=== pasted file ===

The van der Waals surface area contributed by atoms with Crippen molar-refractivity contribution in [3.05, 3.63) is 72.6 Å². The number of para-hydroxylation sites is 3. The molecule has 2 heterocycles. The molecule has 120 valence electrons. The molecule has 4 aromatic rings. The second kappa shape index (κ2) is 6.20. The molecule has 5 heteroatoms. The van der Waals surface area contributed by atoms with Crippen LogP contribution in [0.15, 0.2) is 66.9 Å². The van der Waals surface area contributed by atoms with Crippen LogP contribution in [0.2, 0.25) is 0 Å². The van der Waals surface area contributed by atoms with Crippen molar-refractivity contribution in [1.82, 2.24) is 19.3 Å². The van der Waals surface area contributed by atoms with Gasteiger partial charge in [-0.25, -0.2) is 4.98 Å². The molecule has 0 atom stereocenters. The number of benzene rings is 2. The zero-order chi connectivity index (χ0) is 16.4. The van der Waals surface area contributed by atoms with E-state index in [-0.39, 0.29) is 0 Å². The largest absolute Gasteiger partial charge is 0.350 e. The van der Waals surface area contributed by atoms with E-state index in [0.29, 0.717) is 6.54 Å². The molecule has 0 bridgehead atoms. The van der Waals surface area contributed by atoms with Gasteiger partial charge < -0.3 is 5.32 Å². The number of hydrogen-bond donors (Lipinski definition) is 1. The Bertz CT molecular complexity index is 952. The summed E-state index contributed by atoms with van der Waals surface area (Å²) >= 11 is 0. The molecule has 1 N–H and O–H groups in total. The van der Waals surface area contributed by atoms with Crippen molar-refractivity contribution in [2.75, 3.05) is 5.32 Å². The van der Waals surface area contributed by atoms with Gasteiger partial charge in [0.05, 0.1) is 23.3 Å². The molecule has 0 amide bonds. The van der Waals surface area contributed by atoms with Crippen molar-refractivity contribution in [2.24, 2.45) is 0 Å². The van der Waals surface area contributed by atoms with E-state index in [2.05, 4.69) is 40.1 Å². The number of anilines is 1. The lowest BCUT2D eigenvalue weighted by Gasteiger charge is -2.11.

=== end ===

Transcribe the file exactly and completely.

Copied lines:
The van der Waals surface area contributed by atoms with Crippen molar-refractivity contribution in [3.05, 3.63) is 72.6 Å². The number of para-hydroxylation sites is 3. The molecule has 2 heterocycles. The molecule has 120 valence electrons. The molecule has 4 aromatic rings. The second kappa shape index (κ2) is 6.20. The molecule has 5 heteroatoms. The van der Waals surface area contributed by atoms with Crippen LogP contribution in [0.15, 0.2) is 66.9 Å². The van der Waals surface area contributed by atoms with Crippen LogP contribution in [0.2, 0.25) is 0 Å². The van der Waals surface area contributed by atoms with Crippen molar-refractivity contribution in [1.82, 2.24) is 19.3 Å². The van der Waals surface area contributed by atoms with Gasteiger partial charge in [-0.25, -0.2) is 4.98 Å². The molecule has 0 atom stereocenters. The number of benzene rings is 2. The zero-order chi connectivity index (χ0) is 16.4. The van der Waals surface area contributed by atoms with E-state index in [-0.39, 0.29) is 0 Å². The largest absolute Gasteiger partial charge is 0.350 e. The van der Waals surface area contributed by atoms with E-state index in [0.29, 0.717) is 6.54 Å². The molecule has 0 bridgehead atoms. The van der Waals surface area contributed by atoms with Gasteiger partial charge < -0.3 is 5.32 Å². The number of hydrogen-bond donors (Lipinski definition) is 1. The Bertz CT molecular complexity index is 952. The summed E-state index contributed by atoms with van der Waals surface area (Å²) >= 11 is 0. The molecule has 1 N–H and O–H groups in total. The van der Waals surface area contributed by atoms with Crippen molar-refractivity contribution in [2.75, 3.05) is 5.32 Å². The van der Waals surface area contributed by atoms with Gasteiger partial charge in [0.05, 0.1) is 23.3 Å². The molecule has 0 amide bonds. The van der Waals surface area contributed by atoms with Crippen molar-refractivity contribution in [2.24, 2.45) is 0 Å². The van der Waals surface area contributed by atoms with E-state index in [2.05, 4.69) is 40.1 Å². The number of anilines is 1. The lowest BCUT2D eigenvalue weighted by Gasteiger charge is -2.11.